Official Report (Hansard)
Date: Wednesday, 12 March 2014
Committee for Finance and Personnel
Rate Rebate Replacement Scheme: Department of Finance and Personnel
The Chairperson: Brian, you are very welcome.
Mr Brian McClure (Department of Finance and Personnel): Thank you, Chair.
We said quite a lot in the informal session about our current thinking. The position is that the Minister is giving all of this very careful consideration, not simply the modifying of the existing scheme to work with universal credit but some of the other proposals that were tested through consultation and deal with rationalising other rate reliefs; the future of the lower income rate relief scheme, which is a top-up scheme; and the need for a hardship scheme in light of any changes to other support measures. That is about it as far as progress on the policy is concerned. It and the analysis are with the Minister, and he will make a decision shortly, I hope. The decision will be a matter for the full Executive because it is clearly a cross-cutting and controversial issue.
The Chairperson: What further work is required?
Mr McClure: We have been through two public consultations within the past year. Therefore, we have consulted enough, and we have undertaken all the research and analysis that we think necessary to make informed decisions.
The Chairperson: When do you expect this to go before the Executive?
Mr McClure: It depends on what the Minister decides. If he asks for more work to be done on a particular area, we will do it. However, I am hopeful that something will go to the Executive within weeks.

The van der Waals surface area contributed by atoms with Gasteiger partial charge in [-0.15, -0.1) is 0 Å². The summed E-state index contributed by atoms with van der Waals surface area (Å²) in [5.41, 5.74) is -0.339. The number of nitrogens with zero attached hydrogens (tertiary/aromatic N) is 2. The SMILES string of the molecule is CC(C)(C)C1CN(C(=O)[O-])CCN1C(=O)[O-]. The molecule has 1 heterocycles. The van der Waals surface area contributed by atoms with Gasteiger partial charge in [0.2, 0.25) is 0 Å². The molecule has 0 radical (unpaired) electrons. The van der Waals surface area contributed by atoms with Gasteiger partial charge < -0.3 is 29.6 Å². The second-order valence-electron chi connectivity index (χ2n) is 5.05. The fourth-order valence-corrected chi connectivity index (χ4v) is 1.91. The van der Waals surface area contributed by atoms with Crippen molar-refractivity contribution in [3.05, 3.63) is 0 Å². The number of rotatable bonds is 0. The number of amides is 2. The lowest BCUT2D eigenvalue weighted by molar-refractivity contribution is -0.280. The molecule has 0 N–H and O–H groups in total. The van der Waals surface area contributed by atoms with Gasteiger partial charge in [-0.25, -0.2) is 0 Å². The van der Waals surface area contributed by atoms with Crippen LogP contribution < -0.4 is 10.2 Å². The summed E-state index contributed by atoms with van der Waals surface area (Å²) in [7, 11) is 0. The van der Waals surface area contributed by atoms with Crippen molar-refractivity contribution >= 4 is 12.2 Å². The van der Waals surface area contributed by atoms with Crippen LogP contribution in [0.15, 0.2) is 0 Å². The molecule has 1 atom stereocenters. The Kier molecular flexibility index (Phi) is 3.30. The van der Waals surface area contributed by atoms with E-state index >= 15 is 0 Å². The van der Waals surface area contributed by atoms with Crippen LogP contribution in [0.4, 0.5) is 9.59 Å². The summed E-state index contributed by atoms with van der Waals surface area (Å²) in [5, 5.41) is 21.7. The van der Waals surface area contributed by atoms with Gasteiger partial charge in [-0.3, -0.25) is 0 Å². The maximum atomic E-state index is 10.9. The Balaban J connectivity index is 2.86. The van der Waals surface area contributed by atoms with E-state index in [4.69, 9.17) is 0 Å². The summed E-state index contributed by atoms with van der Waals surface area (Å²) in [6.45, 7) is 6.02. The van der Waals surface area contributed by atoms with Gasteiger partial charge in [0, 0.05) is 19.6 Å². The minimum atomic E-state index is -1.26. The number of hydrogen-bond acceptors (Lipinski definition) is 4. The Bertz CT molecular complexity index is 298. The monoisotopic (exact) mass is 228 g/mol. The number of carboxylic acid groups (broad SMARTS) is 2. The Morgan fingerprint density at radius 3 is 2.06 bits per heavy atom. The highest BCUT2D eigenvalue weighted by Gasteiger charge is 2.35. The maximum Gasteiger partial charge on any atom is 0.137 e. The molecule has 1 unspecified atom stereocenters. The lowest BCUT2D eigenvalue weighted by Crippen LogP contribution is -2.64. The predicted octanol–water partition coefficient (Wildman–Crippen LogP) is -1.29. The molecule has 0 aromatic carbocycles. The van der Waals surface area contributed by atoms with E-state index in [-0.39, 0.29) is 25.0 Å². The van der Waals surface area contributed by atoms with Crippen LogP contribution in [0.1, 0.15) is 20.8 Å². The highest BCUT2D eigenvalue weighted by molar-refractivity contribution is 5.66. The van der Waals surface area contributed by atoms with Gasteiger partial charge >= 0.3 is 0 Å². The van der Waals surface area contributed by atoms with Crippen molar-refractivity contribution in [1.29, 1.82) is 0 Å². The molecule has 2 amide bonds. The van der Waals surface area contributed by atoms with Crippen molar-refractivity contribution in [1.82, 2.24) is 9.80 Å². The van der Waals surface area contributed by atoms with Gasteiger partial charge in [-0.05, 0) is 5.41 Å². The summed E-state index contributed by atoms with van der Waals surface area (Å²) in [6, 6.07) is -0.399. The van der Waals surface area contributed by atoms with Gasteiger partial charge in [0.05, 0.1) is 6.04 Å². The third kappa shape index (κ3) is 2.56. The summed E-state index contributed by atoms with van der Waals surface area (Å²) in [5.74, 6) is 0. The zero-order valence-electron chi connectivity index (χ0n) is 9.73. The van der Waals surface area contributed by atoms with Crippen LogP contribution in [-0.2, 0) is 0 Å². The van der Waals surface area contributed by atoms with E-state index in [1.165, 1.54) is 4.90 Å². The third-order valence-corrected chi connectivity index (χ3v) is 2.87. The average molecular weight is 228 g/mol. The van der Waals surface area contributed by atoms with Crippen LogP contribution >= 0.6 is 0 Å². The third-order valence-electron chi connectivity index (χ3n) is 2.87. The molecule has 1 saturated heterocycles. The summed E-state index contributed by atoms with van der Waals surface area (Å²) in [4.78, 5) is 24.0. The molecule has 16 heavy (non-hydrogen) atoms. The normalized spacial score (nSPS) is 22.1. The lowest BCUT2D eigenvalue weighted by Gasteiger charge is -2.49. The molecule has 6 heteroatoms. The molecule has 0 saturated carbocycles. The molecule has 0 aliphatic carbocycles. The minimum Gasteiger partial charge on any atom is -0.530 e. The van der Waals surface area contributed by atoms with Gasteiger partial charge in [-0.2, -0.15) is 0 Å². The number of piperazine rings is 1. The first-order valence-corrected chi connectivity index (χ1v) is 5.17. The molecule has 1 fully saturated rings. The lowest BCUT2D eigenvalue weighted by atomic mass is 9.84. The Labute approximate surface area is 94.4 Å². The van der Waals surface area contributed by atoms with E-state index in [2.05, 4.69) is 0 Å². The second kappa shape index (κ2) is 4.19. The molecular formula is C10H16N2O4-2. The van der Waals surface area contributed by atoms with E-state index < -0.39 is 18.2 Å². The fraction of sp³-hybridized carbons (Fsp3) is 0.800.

The Chairperson: Is much subordinate legislation required? If so, is there a timetable for it?
Mr McClure: We are moving rate rebate out of housing benefit legislation, so we have to move under the Rates Order. Therefore, we will have to remake all the associated regulations as Department of Finance and Personnel (DFP) regulations. We hope to track any changes that occur as housing benefit is phased out, but the volume of regulations is quite extensive.
Ms Roisin McRory (Department of Finance and Personnel): There are two main sets of housing benefit regulations currently: one for working age; and one for pension age. We have to replicate those for DFP and take out everything to do with rates. Of course, anything to do with rent will not form part of the regulations. Those two main sets are substantial, so there is quite a lot of work.
The Chairperson: Theoretically, if the Executive were to agree the scheme in April, how long would it take to do all the work on the regulations?
Ms McRory: The scheme is planned for April 2015, so we hope to have the regulations made by December.
Mr McClure: We hope to present the Committee with material for scrutiny within six months. Is that right, Roisin?
Ms McRory: Yes, probably.
The Chairperson: It will be the other side of the summer recess.
Mr McClure: Yes.